In Choosing Garland, Obama Takes Path of Least Resistance
By nominating Judge Merrick Garland, chief judge of the District of Columbia Circuit Court of Appeals, to the U.S. Supreme Court, President Barack Obama apparently has taken the path of least resistance.
Judge Garland is eminently qualified to serve on the Court. He is known to be a moderate centrist on the Court of Appeals. He was first nominated by President Bill Clinton to the D.C. Circuit in late 1995. A recalcitrant Republican Senate held up confirmation until after the 1996 election for reasons having nothing to do with Judge Garland’s qualifications. After President Clinton was reelected, he nominated Judge Garland once again and he was confirmed, in 1997, by a vote of 76-23.
Judge Garland has apparently been on President Obama’s shortlist for some time, having been passed over when Sonia Sotomayor and Elena Kagan were the president’s eventual nominees. He is 63 years old, which makes him a relatively old nominee, unlikely to match Justice Scalia’s 30-year tenure on the Court. And he looks the part.
He is, in short, probably the most uncontroversial judge the president could possibly have nominated.
Judge Garland is almost certainly not the first choice of the president’s political base, who would no doubt have preferred someone with more obvious and reliable progressive credentials. No such person, if reports are to be believed, even made it onto the president’s shortlist. But there is no legitimate reason for Judge Garland not to be confirmed.
He will not be. While President Obama has chosen the path of least resistance, the Republican leadership in the Senate has chosen the path of most resistance. Sen. Mitch McConnell, majority leader said, within minutes of the official announcement that Justice Antonin Scalia had died, that the Senate would not consider a nominee in an election year. He reiterated that position within minutes of the nomination being announced, referring to it, without apparent irony, as “the Biden Rule,” then-Sen. Joe Biden having taken a similar position when he was chair of the Judiciary Committee.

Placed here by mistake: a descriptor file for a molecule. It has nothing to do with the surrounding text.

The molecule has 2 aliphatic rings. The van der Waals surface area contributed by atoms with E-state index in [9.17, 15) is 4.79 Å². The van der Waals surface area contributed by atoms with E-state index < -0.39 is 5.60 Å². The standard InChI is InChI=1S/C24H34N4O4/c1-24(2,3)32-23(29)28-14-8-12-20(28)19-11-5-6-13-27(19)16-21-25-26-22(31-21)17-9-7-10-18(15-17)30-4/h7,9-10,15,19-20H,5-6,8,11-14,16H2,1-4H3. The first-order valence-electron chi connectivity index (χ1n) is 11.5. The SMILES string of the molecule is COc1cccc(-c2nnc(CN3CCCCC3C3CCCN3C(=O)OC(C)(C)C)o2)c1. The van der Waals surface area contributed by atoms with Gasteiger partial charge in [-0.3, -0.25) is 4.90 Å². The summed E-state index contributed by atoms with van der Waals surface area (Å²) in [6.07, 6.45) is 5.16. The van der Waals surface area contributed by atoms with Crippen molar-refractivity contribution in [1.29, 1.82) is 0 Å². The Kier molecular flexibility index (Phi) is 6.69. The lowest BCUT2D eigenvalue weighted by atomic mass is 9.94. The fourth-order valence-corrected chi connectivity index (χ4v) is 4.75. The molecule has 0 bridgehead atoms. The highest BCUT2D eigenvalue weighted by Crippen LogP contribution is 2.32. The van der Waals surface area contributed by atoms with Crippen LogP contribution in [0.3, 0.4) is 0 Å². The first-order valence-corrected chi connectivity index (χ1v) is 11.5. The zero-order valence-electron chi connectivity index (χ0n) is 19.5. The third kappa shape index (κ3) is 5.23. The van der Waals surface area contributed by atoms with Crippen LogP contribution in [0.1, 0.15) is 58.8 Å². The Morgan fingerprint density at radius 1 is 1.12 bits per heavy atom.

Sen. Charles Grassley, current chair of the Judiciary Committee, which, if hearings on the nomination were to be held, would be the committee to conduct those hearings, has indicated that no such hearings will be held and that members of the committee will not even meet with the nominee, whoever it might be. He, too, reiterated that position shortly after the nomination was announced.
History repeats itself; confirmation of Judge Garland will be held up for reasons having nothing to do with his qualifications, as happened to him in 1996.
While the process of nomination and confirmation of Supreme Court justices is a political one, assigned by our Constitution to the political branches, it does not seem to be a good-faith exercise of the Senate’s advice-and-consent role simply to ignore a presidential nominee. A president with more than nine months left in his second term does not give up his constitutional prerogatives; nor is he relieved of his constitutional duties. The Senate, too, has constitutional duties; but it also has the prerogative to reject any nominee, out of hand. Whether that recalcitrant position has political consequences remains to be seen.
The Senate Republicans will not budge before the November election. Should the Democratic nominee for president prevail in November, the lame-duck Senate, still controlled by Republicans, would do well to try to confirm Judge Garland if the opportunity remains; the Democratic minority might do well to filibuster that attempt. The next Democratic president is likely to nominate someone rather more progressive.
Patrick Wiseman, professor of law, teaches constitutional law and related courses, all of which are about the U.S. Supreme Court. He is following the Senate’s obligations in the nomination process.